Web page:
From Xan Brooks in The Guardian:
I was less convinced by Sleeping Beauty, Julia Leigh's torpid, affectless wedding of fairytale archetypes with the tenets of high-end prostitution. This stars Emily Browning as Lucy, a pert young student who falls under the spell of a imperious madame-stroke-witch. Lucy's initial duties involve her sashaying about with her nipples on show, providing "silver service" dining to a gathering of wealthy old men, pouring the brandy and getting pawed by the clients. Harmless fun, in other words; the sort of saucy tomfoolery that takes place every night at those official Cannes jury dinners we hear about. Allegedly! Allegedly! Read more.
From Matt Holmes on Obsessed with Film:
Oh dear. One of the most hyped films of the whole 64th Cannes Film festival, Julia’s Leigh’s supposedly shocking and eye-opening Australian film Sleeping Beauty opened with even less than a whimper at yesterday evening’s press screening… playing to absolute silence at the Debussy. You could have literally heard a pin drop when the credits rolled and I don’t think the silence was out of the kind of bewilderment at what was being screened to us that the filmmaker intended. Read more.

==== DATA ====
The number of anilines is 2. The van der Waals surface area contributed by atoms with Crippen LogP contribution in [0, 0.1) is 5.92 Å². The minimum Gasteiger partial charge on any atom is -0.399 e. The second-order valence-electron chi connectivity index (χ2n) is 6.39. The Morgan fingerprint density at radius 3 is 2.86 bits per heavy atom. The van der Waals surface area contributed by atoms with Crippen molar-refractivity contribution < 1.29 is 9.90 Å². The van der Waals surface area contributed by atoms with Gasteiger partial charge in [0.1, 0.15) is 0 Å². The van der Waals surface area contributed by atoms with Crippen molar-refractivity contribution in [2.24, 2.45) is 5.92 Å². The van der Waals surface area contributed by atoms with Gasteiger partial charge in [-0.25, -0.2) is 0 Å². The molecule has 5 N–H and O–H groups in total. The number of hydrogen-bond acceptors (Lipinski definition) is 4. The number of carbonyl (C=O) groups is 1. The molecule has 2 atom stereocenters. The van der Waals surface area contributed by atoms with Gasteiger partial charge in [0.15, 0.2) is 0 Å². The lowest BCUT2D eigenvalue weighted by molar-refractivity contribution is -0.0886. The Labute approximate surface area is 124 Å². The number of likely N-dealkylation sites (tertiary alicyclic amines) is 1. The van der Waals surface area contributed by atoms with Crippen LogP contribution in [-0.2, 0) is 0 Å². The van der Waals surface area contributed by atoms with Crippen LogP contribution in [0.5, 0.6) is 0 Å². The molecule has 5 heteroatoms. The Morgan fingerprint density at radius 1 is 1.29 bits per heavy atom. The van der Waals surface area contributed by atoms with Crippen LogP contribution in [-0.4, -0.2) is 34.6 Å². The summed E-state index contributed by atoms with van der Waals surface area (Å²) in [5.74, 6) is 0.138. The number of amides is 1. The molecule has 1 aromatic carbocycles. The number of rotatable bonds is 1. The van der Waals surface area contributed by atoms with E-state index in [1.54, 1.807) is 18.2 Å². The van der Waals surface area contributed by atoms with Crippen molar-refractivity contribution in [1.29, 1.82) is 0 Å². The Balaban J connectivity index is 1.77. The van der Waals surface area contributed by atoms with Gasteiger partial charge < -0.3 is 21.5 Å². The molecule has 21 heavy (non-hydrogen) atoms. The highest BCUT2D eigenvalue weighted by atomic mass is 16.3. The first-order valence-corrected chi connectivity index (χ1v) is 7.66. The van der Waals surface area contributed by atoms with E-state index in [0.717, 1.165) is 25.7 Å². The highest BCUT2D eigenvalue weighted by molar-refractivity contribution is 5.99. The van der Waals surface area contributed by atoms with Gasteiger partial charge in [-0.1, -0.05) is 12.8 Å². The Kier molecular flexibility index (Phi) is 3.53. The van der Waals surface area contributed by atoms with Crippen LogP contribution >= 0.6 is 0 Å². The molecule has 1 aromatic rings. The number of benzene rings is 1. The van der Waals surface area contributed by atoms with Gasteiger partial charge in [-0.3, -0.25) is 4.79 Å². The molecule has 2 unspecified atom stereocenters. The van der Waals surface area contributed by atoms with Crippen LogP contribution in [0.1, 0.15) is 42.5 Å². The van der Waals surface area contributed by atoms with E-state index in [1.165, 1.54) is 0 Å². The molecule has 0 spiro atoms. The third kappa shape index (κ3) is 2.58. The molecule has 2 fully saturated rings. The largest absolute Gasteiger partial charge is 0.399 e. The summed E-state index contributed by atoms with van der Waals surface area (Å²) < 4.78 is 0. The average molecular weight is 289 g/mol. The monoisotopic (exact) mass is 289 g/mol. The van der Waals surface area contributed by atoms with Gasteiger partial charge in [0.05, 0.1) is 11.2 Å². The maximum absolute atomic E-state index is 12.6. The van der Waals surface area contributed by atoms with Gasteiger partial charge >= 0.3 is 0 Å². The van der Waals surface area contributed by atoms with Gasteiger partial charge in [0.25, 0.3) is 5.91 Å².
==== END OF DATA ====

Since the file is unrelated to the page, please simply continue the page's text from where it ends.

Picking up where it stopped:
From Eric Kohn on IndieWIRE:
In an early scene of Julia Leigh’s “Sleeping Beauty,” the proprietor of a high-end prostitution operation orders Lucy (Emily Browning) to strip down to her underpants, at which point the mistress and her assistant aggressively fondle nearly every inch of the young college student’s body. Their hands roam across her trim physique, pausing briefly on the slight remnant of a mole, while Lucy observes their evaluation with a coldly tolerant look. It’s hardly the last time she gets treated like a rag doll in Leigh’s undeniably creepy - if supremely beguiling - sexual thriller about the realization of dark urges. Read more.
From Alex Billington on First Showing:
Julia Leigh's Sleeping Beauty is exactly the kind of film I hate. Made by an amateur Australian novelist-turned-filmmaker named Julia Leigh, who shouldn't be directing and, perhaps, should never direct again. It's bland, boring, tasteless, has a story about as thin as thread, is full of pointless fade outs and lacks more than 10 seconds of music in the entire film (which I cannot stand). I guess the redeeming value, if there was one, is that Aussie actress Emily Browning is naked in nearly every scene. But not even for good reason. A highly anticipated Cannes film and yep, it was awful, and I actually have something to say about it this time. Read more.
From Anna Robinson on Alt Film Guide:
Julia Leigh's Sleeping Beauty divided critics at the Cannes Film Festival — while reminding some of Stanley Kubrick's Eyes Wide Shut. Presented by Jane Campion, Sleeping Beauty is the story of a young woman (Sucker Punch's and Lemony Snicket's A Series of Unfortunate Events' Emily Browning) whose sex-escort job entails taking drugs, passing out, and having wealthy older men do "things" to her body while she sleeps. Read more.